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Hekmatyar to go home if expelled from Iran

February 15, 2002

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ISLAMABAD, Feb 14: Afghan warlord Gulbuddin Hekmatyar will return to his country and not to Pakistan if he is expelled from Iran, his spokesman said on Thursday.

There have been calls in Iran for the expulsion of the guerilla leader after he expressed scorn for the UN-backed interim administration in Kabul and called for armed struggle to eject foreign troops from Afghanistan.

“In case of leaving Iran, Mr Hekmatyar intends to go to his own country and has no intention to come to Pakistan,” his spokesman, Ghairat Baheer, said in a statement issued in Islamabad.

Hekmatyar, who has been in exile in Iran for years, is one of the most vocal opponents of Afghanistan’s new interim government and the involvement of foreign forces in his country.

Iranian media reported on Sunday that Iranian authorities closed down Hekmatyar’s offices amid mounting calls for him to be expelled.

“Iran is no place for any one or group that resorts to mischief,” Iranian Interior Minister Abdolvahed Mousavi-Lari said. “We will pursue the issue of Hekmatyar through our intelligence ministry and other channels and make a due decision about him.”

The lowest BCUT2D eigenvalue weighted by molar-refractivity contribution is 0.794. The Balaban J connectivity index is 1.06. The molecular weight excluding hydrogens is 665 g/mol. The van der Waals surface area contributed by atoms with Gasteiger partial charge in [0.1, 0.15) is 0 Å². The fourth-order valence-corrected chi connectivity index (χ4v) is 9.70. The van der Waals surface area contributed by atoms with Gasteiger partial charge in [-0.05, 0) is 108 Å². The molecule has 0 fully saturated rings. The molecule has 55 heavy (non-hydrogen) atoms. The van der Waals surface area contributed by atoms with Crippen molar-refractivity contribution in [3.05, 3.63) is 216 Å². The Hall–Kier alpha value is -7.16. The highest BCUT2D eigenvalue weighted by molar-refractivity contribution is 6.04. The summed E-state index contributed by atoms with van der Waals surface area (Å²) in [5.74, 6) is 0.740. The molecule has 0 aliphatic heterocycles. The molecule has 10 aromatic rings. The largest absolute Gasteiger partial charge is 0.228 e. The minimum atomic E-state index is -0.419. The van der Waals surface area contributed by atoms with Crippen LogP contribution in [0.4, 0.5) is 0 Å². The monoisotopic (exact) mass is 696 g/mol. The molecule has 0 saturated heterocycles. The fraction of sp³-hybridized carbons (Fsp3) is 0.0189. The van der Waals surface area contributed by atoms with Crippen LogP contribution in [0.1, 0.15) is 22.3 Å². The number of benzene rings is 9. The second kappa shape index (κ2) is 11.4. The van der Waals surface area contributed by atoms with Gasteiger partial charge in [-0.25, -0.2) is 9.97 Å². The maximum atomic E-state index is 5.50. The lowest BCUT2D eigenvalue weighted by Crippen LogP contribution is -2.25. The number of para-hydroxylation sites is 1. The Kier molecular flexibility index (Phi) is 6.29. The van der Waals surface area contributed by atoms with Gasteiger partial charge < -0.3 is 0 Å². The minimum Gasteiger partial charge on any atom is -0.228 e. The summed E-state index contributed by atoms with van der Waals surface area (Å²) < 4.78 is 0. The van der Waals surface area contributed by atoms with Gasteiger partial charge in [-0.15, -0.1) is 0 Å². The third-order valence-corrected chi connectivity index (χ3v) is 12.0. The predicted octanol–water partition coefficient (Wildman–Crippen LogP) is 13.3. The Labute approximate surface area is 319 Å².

The closure of his group’s office, which the media said was made because Hekmatyar had acted against Iranian national security, was seen as an Iranian effort to demonstrate goodwill towards the UN-backed interim government in Afghanistan.

Some US and Afghan officials have suggested that Iran was trying to destabilize the interim government in Kabul. Iran has denied the accusation.

PRESSURE ON IRAN: Baheer said the United States was pressuring Iran to curb the activities of Hekmatyar’s Hizb-e-Islami group.

He said Hekmatyar was ready to leave Iran “if his departure is going to help Iranians in solving their problems” with the United States.

Hekmatyar was Pakistan’s most favoured guerrilla leader during the 1979-89 war in Afghanistan against Soviet occupying forces and he got the lion’s share of arms and money channelled to the US-backed Mujahideen groups.

But he lost favour with Islamabad and was forced to seek exile in Iran after the rise of Taliban militia in Afghanistan in 1996.

Pakistan’s foreign ministry spokesman said earlier this week he did not expect Hekmatyar to seek refuge in Pakistan if he was expelled from Iran.

Gulbuddin Hekmatyar was in and out of the Mujahideen government that took over in Kabul in 1992 after the collapes of the Soviet-backed government — and was deeply involved in the internecine warfare that doomed it to failure.—Reuters